Lodz Film School attended among others: Roman Polański, Andrzej Wajda, Krzysztof Zanussi, Krzysztof Kieślowski, Małgorzata Szumowska, Stanisław Bareja, Jan and Juliusz Machulscy. Visiting Cinematography Museum means appreciating both: stunning insides of the palace and expositions related to the tenth muse.

Your trip in the footsteps of art from Lodz can be continued by passing from the museum (and crossing Park Źródliska) straight to Księży Młyn. You will find there a beautiful, industrial architecture and… The Cat Trail. Walking down this housing estate for the workers, you can reach an old Scheibler’s cotton mill, currently serving as lofts. On the left – Herbst Palace.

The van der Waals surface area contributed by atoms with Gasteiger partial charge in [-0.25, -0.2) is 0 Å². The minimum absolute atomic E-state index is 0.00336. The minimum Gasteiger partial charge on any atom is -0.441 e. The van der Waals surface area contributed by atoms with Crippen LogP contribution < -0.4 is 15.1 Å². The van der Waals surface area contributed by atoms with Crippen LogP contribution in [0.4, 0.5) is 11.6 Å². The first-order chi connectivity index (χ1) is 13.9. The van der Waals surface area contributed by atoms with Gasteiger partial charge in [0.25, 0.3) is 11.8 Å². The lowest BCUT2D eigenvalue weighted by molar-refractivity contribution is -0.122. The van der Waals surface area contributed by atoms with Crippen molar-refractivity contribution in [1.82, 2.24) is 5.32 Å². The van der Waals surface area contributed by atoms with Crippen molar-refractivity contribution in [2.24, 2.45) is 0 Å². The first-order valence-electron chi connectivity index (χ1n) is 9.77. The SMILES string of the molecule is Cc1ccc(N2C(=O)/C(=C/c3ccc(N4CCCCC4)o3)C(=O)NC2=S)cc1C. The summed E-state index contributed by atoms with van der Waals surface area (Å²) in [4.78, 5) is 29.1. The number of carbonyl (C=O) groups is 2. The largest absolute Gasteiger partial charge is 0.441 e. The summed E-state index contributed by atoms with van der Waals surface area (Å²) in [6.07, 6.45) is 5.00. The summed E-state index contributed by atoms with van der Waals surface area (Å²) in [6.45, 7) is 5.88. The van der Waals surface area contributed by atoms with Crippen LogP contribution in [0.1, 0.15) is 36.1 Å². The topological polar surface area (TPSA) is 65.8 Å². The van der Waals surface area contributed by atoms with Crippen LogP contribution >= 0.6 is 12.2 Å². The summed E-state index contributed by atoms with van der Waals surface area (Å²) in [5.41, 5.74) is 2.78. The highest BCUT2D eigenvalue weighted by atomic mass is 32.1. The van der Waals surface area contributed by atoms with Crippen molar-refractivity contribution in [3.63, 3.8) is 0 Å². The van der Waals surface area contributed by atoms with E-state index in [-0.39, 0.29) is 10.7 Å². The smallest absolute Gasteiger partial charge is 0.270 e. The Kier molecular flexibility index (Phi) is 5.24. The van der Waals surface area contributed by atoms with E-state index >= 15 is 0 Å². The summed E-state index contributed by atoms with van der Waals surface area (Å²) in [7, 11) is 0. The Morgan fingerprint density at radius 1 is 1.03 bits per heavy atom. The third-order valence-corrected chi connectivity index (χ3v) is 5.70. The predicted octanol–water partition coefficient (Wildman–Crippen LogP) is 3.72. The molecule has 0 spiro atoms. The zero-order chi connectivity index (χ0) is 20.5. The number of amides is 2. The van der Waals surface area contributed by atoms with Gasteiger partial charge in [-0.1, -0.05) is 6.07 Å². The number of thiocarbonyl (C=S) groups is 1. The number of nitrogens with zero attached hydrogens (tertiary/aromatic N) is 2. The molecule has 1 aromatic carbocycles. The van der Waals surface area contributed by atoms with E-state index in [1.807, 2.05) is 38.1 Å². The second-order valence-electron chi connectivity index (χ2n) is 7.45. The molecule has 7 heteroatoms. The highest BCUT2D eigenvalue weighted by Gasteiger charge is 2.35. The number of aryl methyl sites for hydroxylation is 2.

Herbst Palace Museum, 72 Przędzalniana Street, photo by: © Paweł Augustyniak www.pawelaugustyniak.pl, fb.com/pawelaugustyniakfotografia

Edward Herbst was Karol Scheibler’s son-in-law, he married his oldest daughter – Matylda, becoming at the same time a co-owner of his father-in-law’s factory. Villa in a neo-renaissance style, restored in 2013 has perfectly reconstructed insides from XIX and XX century, there are many paintings of famous Polish artists, such as one of the studies of Aleksander Gierymski’s painting Arbour. You will find there also Mehoffer’s, Simmler’s and Juliusz Kossak’s works; and in the wardrobe of the lady of the house there are two porcelain, charming figures, which constantly make me delighted: one of the polar bear and the other of a cupid sitting on unicorn.


Józef Mehoffer Portrait of the Artist’s Wife with Pegasus | 1913, oil on canvas, 93 x 77 cm, Herbst Palace Museum